Professional Committee Attenders

I was speaking with a friend recently about the state of the Adventist church and they said something that was hilarious (and sad) all at the same time. I almost died laughing. They said Dan Jackson and various other NAD and Union leaders were “Professional Committee Attenders.” LOL! As harsh as that sounds… I couldn’t agree more.

It’s true. What do Adventist leaders do? They attend committees! The NAD president, for instance, professionally attends over 60 committees! Other NAD employees aren’t far behind.

Now a lot of people like the NAD president. I’ve met him—ya, he’s nice. And yes, he inherited this denominational framework that he finds himself working in. But still, under his leadership the Adventist church continues to serve me cold food. Not useful.

What is it all for? What is it all accomplishing? In short—what is the point?

Have you ever attended an Adventist committee meeting? There’s a chair person running the meeting. There are attendees. There is an assistant taking notes and tracking minutes. There’s an itinerary. And it’s all secret. If you’re not invited, you’ll probably never know what went on.

The itinerary is my favorite. The chair person can discuss in depth or breeze through whatever they feel like and nobody questions them because they are the chair person. Say a rediculously expensive line item comes up—like office chairs that cost closer to $800 a piece than $100 (which will allow the chair person and their fellow administrators to coddle their rumps in luxury while other employees are using decades-old hand-me-downs). It can sometimes be hidden or grouped into a category like “office expenses” and slated for the end of the discussion when people are worn out and ready to leave. When it comes time to discuss the “office expenses” on the agenda the chair person can simply say something like:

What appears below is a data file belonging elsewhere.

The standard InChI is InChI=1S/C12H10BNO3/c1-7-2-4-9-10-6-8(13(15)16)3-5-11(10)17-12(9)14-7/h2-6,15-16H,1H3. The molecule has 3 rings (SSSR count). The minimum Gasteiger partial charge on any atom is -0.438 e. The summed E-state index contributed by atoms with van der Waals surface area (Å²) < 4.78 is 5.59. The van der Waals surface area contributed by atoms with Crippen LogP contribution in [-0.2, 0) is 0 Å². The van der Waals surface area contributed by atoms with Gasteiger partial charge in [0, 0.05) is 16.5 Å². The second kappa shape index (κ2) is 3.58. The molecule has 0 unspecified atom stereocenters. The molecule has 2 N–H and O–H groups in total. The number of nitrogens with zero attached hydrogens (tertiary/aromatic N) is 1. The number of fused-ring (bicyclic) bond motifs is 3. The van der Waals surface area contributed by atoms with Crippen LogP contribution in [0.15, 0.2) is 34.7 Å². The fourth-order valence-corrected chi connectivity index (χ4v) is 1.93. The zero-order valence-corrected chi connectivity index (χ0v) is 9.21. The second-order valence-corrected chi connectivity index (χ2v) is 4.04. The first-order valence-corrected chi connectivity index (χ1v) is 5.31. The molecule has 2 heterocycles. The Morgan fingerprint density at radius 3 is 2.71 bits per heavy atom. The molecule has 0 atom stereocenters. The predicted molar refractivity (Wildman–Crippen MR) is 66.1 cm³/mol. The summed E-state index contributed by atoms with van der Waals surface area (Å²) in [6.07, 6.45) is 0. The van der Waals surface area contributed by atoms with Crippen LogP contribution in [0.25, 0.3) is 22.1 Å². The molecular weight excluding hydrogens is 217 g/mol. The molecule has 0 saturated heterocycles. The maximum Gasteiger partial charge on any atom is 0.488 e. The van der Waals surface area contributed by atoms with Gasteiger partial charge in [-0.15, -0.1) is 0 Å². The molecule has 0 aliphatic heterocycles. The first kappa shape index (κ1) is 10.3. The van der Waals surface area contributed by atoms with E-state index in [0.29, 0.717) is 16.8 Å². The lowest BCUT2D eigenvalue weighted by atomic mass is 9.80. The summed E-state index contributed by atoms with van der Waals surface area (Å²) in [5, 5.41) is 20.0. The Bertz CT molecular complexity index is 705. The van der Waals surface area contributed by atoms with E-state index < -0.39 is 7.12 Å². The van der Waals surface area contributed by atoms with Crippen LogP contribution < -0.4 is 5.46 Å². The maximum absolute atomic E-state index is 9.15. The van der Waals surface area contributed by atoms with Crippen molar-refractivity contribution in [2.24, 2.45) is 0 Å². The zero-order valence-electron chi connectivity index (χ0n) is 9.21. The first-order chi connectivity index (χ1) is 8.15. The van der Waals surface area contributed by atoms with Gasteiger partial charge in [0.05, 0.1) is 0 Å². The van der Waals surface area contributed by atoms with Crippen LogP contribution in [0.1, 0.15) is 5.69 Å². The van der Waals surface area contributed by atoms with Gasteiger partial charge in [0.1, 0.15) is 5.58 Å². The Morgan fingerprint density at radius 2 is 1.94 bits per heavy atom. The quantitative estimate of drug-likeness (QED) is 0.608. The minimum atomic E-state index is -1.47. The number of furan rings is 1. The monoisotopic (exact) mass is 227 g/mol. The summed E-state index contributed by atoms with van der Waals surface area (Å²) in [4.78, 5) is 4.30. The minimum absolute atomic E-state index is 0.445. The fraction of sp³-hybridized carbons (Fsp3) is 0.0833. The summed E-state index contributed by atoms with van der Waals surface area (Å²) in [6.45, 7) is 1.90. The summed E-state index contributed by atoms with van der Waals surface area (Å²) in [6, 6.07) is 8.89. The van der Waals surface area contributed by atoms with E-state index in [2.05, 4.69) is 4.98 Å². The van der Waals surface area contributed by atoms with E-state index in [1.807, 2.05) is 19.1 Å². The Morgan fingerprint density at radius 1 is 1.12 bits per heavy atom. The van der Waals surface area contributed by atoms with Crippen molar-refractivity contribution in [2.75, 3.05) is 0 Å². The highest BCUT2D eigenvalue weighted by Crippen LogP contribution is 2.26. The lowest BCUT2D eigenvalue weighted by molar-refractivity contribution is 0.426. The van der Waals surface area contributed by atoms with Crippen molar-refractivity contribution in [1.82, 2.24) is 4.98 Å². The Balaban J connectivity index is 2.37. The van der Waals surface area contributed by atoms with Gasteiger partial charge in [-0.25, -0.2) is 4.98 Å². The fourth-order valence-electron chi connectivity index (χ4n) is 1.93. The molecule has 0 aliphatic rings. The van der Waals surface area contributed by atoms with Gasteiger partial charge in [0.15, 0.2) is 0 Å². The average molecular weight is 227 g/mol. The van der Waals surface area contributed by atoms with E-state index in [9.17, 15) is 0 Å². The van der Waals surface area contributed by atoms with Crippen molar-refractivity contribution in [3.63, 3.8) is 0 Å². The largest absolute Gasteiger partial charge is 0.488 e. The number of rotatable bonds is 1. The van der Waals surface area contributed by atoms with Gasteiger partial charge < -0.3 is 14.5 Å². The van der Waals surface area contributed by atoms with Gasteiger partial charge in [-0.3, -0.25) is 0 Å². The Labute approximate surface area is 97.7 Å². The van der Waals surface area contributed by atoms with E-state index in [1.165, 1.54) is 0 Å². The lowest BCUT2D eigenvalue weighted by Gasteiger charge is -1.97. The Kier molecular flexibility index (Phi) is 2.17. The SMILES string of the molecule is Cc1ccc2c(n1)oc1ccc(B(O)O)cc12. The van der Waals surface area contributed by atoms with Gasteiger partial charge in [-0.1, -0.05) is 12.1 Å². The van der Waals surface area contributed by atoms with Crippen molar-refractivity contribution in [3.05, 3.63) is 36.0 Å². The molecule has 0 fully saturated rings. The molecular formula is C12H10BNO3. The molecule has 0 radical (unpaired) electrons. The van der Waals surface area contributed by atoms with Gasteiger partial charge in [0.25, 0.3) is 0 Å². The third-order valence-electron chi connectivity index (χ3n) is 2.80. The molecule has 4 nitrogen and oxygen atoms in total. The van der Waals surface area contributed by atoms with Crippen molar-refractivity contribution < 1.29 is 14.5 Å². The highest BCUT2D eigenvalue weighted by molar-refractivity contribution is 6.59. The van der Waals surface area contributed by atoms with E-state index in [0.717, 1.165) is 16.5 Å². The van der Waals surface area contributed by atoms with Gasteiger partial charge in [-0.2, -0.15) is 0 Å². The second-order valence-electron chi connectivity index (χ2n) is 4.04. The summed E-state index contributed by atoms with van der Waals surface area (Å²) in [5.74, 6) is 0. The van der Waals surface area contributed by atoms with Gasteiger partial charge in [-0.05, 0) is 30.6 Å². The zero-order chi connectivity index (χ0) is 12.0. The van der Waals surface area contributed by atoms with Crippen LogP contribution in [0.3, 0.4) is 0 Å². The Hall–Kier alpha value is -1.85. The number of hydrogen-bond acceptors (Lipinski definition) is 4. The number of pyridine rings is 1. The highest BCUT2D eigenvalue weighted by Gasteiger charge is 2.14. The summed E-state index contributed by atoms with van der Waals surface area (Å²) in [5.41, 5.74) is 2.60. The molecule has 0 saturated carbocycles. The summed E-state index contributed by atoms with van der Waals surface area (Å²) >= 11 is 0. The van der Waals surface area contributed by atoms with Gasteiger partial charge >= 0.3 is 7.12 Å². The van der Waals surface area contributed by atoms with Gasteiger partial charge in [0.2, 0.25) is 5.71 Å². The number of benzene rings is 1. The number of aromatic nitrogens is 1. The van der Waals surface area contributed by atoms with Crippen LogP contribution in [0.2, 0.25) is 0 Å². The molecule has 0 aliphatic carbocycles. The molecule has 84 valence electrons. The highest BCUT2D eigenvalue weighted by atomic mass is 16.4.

“Okay folks, we’re running out of time. We’ve got a few more items on the agenda today. Let’s see… we’ve got a few office expenses. Anyone opposed? No? Great. Next item…”

And just like that, professional committee attenders rubber stamp something they had no business “discussing” or approving in the first place.

Sure, the thin green line comes into play in this type of situation, but more often than not you’ve simply got a room full of Adventist careerists. What else could you expect from a bunch of puppets?

Unfortunately, the chair thing isn’t just hypothetical. And as maddening as it is to see God’s money used to buy luxury office furniture—I’ve witnessed things that were much, much, much worse. It’s just another example of things church leaders do that make me sick.

In light of these types of issues, it’s simply no wonder that young Adventists are finding Adventism hasn’t made itself a valid option for them. By the time the guilt gets added in, it’s over.

We, as young people, can’t stand by while these committees navigate the world using a map that doesn’t represent the territory we find ourselves living in—bleeding money the entire way. I’m sorry Natalie… these committees aren’t going to produce the results you want.

No more excuses. It’s time for REAL change.


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